“Clinically speaking it is hard to imagine a better pairing of attributes – a tool that can simultaneously engage and relax the person”
Animal Assisted Therapy is a goal directed intervention in which the animal is an integral part of the treatment process. Key features include SMART goals and objectives and outcome measurement.
Animal Assisted Activity offers the opportunity to improve quality of life through motivational, recreational or therapeutic benefits. There are no defined goals, rather a focus on spontaneous content in the session.
Animals can quickly induce a de-arousing physiological state of relaxation and stress reducing social support. There is extensive research documenting the positive link between social support and human health.
Animal-Assisted Therapy. Theoretical Foundations and Guidelines for Practice. 3rd Edition. A, Fine. (2010). Academic Press.
Please see the references below for links to some key research and evidence-based practice for AAT:
Collis, G.M., & McNicholas, J. (2001). A theoretical basis for health benefits of pet ownership: attachment versus psychological support. In C.C. Wilson & D.C. Turner (Eds.), Companion Animals in Human Health (pp. 105-122). Thousand Oak, CA: Sage.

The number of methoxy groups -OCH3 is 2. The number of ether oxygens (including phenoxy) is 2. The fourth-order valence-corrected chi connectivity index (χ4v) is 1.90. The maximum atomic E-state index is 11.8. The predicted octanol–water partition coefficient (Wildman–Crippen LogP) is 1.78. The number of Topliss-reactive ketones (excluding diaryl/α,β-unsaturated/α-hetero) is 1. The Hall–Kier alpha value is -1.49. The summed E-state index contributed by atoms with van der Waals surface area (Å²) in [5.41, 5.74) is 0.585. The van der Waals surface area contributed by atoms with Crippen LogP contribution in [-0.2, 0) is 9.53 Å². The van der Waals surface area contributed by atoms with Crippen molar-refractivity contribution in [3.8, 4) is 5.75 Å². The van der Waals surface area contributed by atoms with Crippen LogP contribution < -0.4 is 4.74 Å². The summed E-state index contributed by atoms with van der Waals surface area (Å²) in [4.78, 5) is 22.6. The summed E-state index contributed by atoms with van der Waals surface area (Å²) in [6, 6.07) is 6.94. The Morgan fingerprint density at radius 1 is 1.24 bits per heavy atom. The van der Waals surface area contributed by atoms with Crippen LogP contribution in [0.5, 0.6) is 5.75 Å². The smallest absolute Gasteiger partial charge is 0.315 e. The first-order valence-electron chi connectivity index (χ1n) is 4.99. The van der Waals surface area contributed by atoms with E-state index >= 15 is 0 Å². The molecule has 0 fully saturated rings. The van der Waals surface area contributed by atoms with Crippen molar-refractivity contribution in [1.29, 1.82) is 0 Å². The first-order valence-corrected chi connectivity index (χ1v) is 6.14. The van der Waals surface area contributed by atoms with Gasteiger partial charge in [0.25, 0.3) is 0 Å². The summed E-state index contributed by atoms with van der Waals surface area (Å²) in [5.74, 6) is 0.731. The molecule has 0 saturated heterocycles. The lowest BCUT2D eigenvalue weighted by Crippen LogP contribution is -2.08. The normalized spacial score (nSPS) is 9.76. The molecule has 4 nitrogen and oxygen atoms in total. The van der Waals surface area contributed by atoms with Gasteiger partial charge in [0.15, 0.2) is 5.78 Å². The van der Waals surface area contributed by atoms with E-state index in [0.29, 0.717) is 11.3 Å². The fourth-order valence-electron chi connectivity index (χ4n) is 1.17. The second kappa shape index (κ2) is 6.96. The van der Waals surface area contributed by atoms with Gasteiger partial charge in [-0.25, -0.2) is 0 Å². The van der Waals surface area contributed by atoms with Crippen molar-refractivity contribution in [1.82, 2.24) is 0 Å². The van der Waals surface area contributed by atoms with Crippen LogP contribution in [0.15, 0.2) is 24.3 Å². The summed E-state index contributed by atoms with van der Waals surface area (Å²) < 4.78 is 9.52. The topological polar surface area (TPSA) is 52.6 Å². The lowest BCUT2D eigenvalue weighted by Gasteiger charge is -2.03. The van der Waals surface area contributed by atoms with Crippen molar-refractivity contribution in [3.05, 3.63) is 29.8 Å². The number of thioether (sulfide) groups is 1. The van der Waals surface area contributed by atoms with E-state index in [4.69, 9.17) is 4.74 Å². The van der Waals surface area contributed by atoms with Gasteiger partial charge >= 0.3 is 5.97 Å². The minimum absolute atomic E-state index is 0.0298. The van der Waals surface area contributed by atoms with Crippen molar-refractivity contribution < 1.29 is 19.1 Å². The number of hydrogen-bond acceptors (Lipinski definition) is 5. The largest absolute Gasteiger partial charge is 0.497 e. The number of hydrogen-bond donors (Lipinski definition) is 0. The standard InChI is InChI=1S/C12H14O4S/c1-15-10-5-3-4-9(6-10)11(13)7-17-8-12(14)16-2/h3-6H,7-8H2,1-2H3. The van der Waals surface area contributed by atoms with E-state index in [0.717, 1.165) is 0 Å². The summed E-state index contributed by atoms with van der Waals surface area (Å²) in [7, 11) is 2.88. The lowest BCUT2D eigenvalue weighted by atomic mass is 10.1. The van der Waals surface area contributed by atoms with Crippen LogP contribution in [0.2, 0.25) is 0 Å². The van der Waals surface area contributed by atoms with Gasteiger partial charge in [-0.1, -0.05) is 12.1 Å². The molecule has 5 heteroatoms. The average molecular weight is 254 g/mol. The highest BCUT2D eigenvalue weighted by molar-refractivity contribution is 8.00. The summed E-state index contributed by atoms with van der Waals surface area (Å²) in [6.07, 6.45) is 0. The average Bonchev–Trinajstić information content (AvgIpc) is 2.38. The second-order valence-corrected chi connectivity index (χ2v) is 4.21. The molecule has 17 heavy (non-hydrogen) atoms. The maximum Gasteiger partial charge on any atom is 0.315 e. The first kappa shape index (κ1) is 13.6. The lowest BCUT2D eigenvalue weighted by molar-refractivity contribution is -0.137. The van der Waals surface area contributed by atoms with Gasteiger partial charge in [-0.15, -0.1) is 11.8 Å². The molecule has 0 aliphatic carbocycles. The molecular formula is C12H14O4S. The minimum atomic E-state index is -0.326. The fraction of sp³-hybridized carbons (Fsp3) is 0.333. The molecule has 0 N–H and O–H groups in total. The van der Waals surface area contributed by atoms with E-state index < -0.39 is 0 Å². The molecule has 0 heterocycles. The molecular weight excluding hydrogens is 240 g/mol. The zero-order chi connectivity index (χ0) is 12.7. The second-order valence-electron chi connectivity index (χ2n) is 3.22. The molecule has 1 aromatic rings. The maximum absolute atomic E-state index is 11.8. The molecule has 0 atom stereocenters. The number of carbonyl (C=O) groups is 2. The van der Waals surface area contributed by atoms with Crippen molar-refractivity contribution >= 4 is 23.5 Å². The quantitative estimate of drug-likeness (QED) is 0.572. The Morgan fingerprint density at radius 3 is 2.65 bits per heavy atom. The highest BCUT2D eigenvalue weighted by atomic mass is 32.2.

Fick, K.M. (1993). The influence of an animal on social interactions of nursing home residents in a group setting. American Journal of Occupational Therapy: 47:529–534.
Friedman, E., Catcher, A.H., Thomas, S.A., Lynch, J.J. (1980). Animal companions and one-year survival of patients after discharge from a coronary unit. Public Health Reports, 95, 307-312
Friedman, E. & Thomas, S.A. (1995). Pet ownership, social support, and one-year survival after acute myocardial infarction in the Cardiac Arrhythmia Suppression TRIAL (CAAST). American Journal of Cardiology, 76, 1213-1217.
Friedman, E., Thomas, S.A & Eddy, T.J. (Eds.), (2000). Companion Animals and Human Health: Physical and Cardiovascular Influences. New York, NY: CUP.
Garrity, T.F., & Stallones, L. (1998). Effects of pet contact. In C.C. Wilson & D.C. Turner (Eds.), Companion Animals in Human Health (pp. 3-22). Thousand Oak, CA: Sage.
Hall, S. S., Gee, N. R. & Mills, D. S. (2016). Children Reading to Dogs: A Systematic Review of the Literature. Public Library of Science, 11(2).
Martin, F., & Farnum, J. (2002). Animal-Assisted Therapy for Children with Pervasive Developmental Disorders. Western Journal of Nursing Research, 24(6), 657–670.
Schuck, S. E., Emmerson, N. A., Fine, A. H., & Lakes, K. D. (2013). Canine-assisted therapy for children with ADHD: preliminary findings from the positive assertive cooperative kids study. Journal of attention disorders, 19(2), 125-37.
Siegal, J.M. (1990). Human/Pet Relationships Measure. Stressful life events and use of physician services among the elderly: the moderating role of pet ownership. Journal of Personality and Social Psychology, 58, 1081-1086.